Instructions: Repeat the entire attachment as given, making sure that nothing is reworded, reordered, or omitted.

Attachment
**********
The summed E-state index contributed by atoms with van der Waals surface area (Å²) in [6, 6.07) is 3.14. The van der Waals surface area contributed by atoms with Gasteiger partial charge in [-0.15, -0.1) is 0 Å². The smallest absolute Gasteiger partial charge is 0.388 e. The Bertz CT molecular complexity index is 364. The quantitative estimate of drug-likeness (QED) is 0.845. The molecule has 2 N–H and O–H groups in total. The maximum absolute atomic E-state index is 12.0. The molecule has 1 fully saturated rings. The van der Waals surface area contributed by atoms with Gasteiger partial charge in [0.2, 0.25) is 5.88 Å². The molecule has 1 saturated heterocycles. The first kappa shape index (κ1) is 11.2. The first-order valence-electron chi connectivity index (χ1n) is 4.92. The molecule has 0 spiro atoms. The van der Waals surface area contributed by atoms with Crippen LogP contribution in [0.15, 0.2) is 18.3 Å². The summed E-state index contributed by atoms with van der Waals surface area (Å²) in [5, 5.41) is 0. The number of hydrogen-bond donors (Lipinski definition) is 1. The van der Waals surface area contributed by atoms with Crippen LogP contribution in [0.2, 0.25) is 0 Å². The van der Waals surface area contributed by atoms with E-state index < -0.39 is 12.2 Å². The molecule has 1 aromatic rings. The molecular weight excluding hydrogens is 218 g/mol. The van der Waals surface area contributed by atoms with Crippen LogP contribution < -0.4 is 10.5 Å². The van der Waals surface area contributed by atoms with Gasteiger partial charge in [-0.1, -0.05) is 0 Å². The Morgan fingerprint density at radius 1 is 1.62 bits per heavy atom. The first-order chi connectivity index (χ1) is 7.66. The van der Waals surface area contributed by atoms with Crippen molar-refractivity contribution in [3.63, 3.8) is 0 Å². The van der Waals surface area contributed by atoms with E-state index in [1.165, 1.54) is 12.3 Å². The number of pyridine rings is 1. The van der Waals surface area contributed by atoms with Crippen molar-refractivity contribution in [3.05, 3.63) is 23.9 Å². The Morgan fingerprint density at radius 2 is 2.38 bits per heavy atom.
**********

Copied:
The summed E-state index contributed by atoms with van der Waals surface area (Å²) in [6, 6.07) is 3.14. The van der Waals surface area contributed by atoms with Gasteiger partial charge in [-0.15, -0.1) is 0 Å². The smallest absolute Gasteiger partial charge is 0.388 e. The Bertz CT molecular complexity index is 364. The quantitative estimate of drug-likeness (QED) is 0.845. The molecule has 2 N–H and O–H groups in total. The maximum absolute atomic E-state index is 12.0. The molecule has 1 fully saturated rings. The van der Waals surface area contributed by atoms with Gasteiger partial charge in [0.2, 0.25) is 5.88 Å². The molecule has 1 saturated heterocycles. The first kappa shape index (κ1) is 11.2. The first-order valence-electron chi connectivity index (χ1n) is 4.92. The molecule has 0 spiro atoms. The van der Waals surface area contributed by atoms with Crippen LogP contribution in [0.15, 0.2) is 18.3 Å². The summed E-state index contributed by atoms with van der Waals surface area (Å²) in [5, 5.41) is 0. The number of hydrogen-bond donors (Lipinski definition) is 1. The van der Waals surface area contributed by atoms with Crippen LogP contribution in [0.2, 0.25) is 0 Å². The van der Waals surface area contributed by atoms with E-state index < -0.39 is 12.2 Å². The molecule has 1 aromatic rings. The molecular weight excluding hydrogens is 218 g/mol. The van der Waals surface area contributed by atoms with Crippen LogP contribution < -0.4 is 10.5 Å². The van der Waals surface area contributed by atoms with Gasteiger partial charge in [-0.1, -0.05) is 0 Å². The Morgan fingerprint density at radius 1 is 1.62 bits per heavy atom. The first-order chi connectivity index (χ1) is 7.66. The van der Waals surface area contributed by atoms with Crippen molar-refractivity contribution in [3.63, 3.8) is 0 Å². The van der Waals surface area contributed by atoms with E-state index in [1.165, 1.54) is 12.3 Å². The number of pyridine rings is 1. The van der Waals surface area contributed by atoms with Crippen molar-refractivity contribution in [3.05, 3.63) is 23.9 Å². The Morgan fingerprint density at radius 2 is 2.38 bits per heavy atom.